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  • This is a picture of an eucalyptus tree, one among the many that are now common to this region. The eucalyptus is actually a native of Australia and because of its hardy constitution it can survive very well in other habitats and out-compete the native trees for resources. I still find it difficult to call it a non-native though. It's probably been around much longer than any of the humans around it.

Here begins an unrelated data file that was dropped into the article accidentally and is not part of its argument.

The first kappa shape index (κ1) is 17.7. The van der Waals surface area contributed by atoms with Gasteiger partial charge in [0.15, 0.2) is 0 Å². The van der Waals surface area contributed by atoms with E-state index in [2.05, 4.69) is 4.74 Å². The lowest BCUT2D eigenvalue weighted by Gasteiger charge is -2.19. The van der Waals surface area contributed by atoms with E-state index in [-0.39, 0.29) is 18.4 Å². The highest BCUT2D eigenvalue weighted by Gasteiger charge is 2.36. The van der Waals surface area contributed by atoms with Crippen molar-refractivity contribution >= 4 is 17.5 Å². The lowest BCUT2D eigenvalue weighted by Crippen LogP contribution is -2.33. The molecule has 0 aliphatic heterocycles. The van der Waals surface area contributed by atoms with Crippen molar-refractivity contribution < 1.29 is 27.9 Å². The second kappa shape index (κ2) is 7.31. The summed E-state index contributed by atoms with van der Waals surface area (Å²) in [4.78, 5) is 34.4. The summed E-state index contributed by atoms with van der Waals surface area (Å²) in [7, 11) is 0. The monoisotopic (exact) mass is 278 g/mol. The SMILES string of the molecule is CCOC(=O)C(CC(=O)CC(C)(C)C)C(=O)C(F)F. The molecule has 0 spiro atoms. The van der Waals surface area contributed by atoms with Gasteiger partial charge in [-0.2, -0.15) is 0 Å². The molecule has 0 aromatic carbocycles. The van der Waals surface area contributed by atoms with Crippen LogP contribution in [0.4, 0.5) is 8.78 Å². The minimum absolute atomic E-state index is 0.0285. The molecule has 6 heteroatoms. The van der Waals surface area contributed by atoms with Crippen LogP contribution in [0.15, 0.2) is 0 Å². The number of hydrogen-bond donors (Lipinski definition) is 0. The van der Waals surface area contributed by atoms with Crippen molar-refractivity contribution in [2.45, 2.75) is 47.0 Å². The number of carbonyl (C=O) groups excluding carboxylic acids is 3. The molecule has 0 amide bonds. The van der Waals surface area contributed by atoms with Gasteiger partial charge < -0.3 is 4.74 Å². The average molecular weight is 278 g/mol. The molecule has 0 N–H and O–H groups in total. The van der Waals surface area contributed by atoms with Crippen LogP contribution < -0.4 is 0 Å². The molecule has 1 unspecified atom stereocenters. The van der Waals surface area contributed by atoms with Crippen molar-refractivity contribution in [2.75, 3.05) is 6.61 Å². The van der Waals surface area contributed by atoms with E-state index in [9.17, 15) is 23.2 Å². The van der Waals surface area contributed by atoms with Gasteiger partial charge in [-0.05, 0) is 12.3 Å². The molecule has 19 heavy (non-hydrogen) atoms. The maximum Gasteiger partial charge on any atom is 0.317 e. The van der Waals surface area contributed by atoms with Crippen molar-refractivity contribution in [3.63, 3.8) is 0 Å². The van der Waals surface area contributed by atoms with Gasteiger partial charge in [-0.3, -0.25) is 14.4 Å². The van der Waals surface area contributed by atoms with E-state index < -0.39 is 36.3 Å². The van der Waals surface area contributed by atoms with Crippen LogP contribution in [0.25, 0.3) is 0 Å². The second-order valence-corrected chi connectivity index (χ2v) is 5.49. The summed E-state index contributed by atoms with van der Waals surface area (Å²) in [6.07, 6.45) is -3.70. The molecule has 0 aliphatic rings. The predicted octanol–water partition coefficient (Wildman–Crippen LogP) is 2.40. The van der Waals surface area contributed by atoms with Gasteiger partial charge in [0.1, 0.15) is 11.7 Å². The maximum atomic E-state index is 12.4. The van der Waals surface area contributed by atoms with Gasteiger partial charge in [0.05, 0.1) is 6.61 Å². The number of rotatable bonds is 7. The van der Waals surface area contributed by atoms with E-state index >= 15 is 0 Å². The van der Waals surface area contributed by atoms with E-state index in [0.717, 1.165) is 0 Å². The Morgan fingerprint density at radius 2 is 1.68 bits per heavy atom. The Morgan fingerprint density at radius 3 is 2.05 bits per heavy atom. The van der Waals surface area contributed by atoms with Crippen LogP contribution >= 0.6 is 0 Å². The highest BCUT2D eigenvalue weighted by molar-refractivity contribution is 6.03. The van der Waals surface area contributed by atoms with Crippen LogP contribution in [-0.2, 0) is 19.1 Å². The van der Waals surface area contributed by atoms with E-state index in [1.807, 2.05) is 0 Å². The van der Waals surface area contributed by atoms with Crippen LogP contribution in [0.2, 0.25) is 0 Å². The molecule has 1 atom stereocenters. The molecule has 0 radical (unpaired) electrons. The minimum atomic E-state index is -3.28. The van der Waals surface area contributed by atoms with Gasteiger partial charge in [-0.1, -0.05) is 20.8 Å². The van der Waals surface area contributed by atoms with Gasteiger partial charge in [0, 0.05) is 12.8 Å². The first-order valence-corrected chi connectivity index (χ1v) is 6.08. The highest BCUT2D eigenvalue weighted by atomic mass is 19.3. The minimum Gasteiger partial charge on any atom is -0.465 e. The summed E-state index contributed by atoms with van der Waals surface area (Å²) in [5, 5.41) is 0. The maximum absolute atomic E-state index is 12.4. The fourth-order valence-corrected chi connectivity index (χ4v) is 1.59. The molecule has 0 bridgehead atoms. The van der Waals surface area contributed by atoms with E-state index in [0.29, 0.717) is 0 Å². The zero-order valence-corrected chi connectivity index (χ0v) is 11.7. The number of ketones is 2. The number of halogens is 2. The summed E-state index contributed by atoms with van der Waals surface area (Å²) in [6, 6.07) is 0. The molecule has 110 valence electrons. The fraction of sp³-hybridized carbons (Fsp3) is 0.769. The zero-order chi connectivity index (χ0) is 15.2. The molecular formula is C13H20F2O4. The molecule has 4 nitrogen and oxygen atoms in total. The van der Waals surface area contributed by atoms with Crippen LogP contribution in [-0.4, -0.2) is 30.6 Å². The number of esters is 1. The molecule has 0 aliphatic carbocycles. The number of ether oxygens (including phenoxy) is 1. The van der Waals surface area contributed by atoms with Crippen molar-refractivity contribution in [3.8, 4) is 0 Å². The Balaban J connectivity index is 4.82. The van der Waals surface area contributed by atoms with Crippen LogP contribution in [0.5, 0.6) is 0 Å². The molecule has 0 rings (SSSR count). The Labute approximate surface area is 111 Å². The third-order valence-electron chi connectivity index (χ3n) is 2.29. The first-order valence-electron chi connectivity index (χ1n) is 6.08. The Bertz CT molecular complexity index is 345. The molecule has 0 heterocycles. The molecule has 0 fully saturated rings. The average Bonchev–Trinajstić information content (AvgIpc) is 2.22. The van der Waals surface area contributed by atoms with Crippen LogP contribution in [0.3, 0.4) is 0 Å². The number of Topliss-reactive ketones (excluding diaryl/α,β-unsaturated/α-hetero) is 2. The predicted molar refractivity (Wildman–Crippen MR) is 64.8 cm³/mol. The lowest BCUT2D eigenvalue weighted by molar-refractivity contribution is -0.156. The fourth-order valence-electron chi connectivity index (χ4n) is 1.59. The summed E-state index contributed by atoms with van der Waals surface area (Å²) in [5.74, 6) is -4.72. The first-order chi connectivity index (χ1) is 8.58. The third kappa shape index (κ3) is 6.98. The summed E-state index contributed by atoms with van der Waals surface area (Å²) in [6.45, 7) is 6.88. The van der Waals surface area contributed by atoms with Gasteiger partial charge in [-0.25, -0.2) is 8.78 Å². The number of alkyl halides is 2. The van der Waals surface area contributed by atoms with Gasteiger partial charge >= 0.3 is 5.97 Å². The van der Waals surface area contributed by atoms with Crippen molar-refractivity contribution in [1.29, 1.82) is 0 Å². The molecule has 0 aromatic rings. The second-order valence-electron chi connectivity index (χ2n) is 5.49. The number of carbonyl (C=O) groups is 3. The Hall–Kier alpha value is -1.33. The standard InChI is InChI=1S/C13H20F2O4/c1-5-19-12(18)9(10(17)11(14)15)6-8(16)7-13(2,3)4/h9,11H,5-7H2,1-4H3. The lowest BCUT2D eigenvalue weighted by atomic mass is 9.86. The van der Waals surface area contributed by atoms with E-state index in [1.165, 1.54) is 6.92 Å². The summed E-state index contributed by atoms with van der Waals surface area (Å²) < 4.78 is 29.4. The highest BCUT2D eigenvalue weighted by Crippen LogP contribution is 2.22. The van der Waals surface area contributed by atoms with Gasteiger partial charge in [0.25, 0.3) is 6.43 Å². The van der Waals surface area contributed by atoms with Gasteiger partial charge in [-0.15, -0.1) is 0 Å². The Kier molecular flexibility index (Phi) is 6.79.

I watched Jeremiah Johnson last night. It's a western movie supposedly inspired by facts, about a fur-trapper's struggle to survive in an area still controlled by natives. It's most likely that the film offers a favorable one-side depiction of the real story. Nonetheless, the struggle is between the native and the non-native.

    So who is a native? And who isn't? And more importantly, who decides?

    Are the original native americans 'natives'? Or are the current residents 'natives'? Or is it just easier to say that recent immigrants are 'non-natives'?

    Or is this just the primitive human need to belong to a group, at play here?
    The same need that finds comfort in segregating people into 'us' and 'them'.
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